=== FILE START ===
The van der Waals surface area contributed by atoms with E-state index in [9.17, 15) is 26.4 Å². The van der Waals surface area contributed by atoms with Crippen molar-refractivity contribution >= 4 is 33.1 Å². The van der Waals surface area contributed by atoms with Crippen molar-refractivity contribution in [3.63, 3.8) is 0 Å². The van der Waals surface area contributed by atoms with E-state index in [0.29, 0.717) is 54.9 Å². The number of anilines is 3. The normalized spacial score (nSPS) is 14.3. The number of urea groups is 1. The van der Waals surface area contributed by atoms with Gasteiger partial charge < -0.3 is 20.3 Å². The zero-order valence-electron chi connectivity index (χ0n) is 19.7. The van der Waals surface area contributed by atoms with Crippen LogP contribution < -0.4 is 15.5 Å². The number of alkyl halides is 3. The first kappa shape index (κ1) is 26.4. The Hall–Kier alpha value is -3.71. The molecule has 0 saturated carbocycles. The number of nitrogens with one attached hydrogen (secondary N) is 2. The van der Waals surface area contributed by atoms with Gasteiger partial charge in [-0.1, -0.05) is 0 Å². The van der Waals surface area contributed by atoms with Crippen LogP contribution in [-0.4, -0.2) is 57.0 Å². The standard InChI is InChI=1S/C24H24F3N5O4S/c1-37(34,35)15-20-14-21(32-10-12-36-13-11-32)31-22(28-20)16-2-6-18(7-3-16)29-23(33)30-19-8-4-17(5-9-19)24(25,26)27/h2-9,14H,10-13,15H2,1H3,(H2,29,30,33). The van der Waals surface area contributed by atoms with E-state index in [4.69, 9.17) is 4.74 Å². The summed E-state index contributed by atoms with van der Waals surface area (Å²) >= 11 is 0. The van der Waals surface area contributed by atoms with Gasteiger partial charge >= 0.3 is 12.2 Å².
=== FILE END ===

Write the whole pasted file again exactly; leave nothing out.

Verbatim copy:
The van der Waals surface area contributed by atoms with E-state index in [9.17, 15) is 26.4 Å². The van der Waals surface area contributed by atoms with Crippen molar-refractivity contribution >= 4 is 33.1 Å². The van der Waals surface area contributed by atoms with Crippen molar-refractivity contribution in [3.63, 3.8) is 0 Å². The van der Waals surface area contributed by atoms with E-state index in [0.29, 0.717) is 54.9 Å². The number of anilines is 3. The normalized spacial score (nSPS) is 14.3. The number of urea groups is 1. The van der Waals surface area contributed by atoms with Gasteiger partial charge < -0.3 is 20.3 Å². The zero-order valence-electron chi connectivity index (χ0n) is 19.7. The van der Waals surface area contributed by atoms with Crippen LogP contribution < -0.4 is 15.5 Å². The number of alkyl halides is 3. The first kappa shape index (κ1) is 26.4. The Hall–Kier alpha value is -3.71. The molecule has 0 saturated carbocycles. The number of nitrogens with one attached hydrogen (secondary N) is 2. The van der Waals surface area contributed by atoms with Gasteiger partial charge in [-0.1, -0.05) is 0 Å². The van der Waals surface area contributed by atoms with Crippen LogP contribution in [-0.4, -0.2) is 57.0 Å². The standard InChI is InChI=1S/C24H24F3N5O4S/c1-37(34,35)15-20-14-21(32-10-12-36-13-11-32)31-22(28-20)16-2-6-18(7-3-16)29-23(33)30-19-8-4-17(5-9-19)24(25,26)27/h2-9,14H,10-13,15H2,1H3,(H2,29,30,33). The van der Waals surface area contributed by atoms with E-state index in [4.69, 9.17) is 4.74 Å². The summed E-state index contributed by atoms with van der Waals surface area (Å²) >= 11 is 0. The van der Waals surface area contributed by atoms with Gasteiger partial charge >= 0.3 is 12.2 Å².